Got that? Even if grocery bills aren’t rising, people (whom Erickson has interviewed?) feel grocery bills are rising. This is what is called picking emotions over facts, and it’s something conservatives have long criticized politically correct “social justice warriors” for doing.feelings-vs-facts

By 2016, social justice political correctness has become the mainstream Republican economic view. The “white working class” feels they’re being hurt by trade and that they need our help? Why, we must have the government give Carrier a company-specific $7 million tax break to keep a plant open for 800 workers (not 1,100) in Indiana! (Blatt on Carrier bailout: Trump’s bad deal for America)

Nevermind that trade helps the economy, or that most manufacturing job losses were due to automization, or that leaving the TPP allows Asian countries to keep tarrifs high on American exports, as Rothman pointed out, or that conservatism posits individuals are responsible for their own lives. The residents of this small town I interviewed said they were angry, and by golly, we need to listen to them if they are angry! (unless they are fast food workers striking for $15 minimum wages or black activists protesting police shootings or angry young Bernie bros blocking the street after Trump’s election).

(See also: Kevin Williamson – “We do not have a trade deficit: We have a capital surplus”)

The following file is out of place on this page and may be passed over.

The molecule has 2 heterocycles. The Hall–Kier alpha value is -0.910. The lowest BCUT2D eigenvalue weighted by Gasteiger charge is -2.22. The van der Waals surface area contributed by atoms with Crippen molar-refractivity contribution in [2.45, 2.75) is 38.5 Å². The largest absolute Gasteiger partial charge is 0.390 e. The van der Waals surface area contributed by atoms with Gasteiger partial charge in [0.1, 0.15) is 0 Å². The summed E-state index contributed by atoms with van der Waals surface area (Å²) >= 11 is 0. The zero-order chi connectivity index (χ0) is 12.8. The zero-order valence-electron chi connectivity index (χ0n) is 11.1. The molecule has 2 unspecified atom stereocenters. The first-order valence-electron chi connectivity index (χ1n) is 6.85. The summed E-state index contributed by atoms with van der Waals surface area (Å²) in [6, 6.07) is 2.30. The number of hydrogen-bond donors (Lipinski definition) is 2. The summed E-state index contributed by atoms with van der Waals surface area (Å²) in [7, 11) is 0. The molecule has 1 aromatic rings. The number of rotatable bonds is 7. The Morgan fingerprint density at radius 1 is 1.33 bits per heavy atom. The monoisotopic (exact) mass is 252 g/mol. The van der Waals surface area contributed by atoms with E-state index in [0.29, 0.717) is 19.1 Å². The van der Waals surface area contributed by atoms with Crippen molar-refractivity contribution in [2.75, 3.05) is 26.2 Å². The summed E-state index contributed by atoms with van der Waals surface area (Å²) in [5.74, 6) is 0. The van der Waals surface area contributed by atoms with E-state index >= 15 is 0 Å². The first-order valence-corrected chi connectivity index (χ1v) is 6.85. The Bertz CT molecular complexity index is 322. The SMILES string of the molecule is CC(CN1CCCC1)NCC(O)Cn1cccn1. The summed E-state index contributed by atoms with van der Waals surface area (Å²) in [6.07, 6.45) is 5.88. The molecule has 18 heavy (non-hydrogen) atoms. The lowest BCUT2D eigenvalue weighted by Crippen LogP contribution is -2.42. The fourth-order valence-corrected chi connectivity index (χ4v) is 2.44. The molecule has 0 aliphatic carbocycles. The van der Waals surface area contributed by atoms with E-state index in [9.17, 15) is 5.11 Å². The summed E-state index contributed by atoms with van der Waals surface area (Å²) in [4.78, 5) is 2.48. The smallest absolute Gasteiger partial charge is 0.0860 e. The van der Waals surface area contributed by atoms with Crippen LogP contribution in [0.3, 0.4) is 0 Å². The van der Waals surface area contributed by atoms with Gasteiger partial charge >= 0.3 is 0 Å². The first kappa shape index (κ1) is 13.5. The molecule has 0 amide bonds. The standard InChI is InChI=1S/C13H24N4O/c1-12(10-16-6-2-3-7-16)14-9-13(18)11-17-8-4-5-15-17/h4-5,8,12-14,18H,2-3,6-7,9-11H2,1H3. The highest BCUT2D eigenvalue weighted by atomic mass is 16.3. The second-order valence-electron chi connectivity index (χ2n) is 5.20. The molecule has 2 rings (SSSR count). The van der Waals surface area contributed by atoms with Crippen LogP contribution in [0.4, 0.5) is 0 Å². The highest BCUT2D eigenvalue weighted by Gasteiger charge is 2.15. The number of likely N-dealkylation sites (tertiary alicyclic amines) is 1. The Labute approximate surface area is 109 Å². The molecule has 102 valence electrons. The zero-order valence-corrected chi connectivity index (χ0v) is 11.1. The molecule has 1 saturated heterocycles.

Trump plays to emotions better than any politician America has seen in a long time. It’s part of what makes him a demagogue. But more than that, he also lies his ass off. For months he claimed the unemployment rate was 40%. His “1%” GDP growth canard is small compared to most of his lies. And he continues to rely on outdated exaggerations about Chinese monetary and tariff policy.

Co-editor Sumantra Maitra and I saw this coming. We wrote an essay at the start of 2015, when the election’s primary season was first beginning, arguing that both the left and right are detached from science and reason on things like economics, research, and energy (Essay: “Anti-Science Regressivism from the Left and the Right”). The Democrats proved they are not immune from it either with the Obama administration playing politics with pipeline approvals.

But now the Republicans are in charge–the very Republicans who did all they could to block stimulus when there actually was a recession–and they will base their economic policies on fake populism, appeals to sympathy, and political calculations.

About the author:
*Mitchell Blatt moved to China in 2012, and since then he has traveled and written about politics and culture throughout Asia. A writer and journalist, based in China, he is the lead author of Panda Guides Hong Kong guidebook and a contributor to outlets including The Federalist,, The Daily Caller, and Vagabond Journey. Fluent in Chinese, he has lived and traveled in Asia for three years, blogging about his travels at You can follow him on Twitter at @MitchBlatt.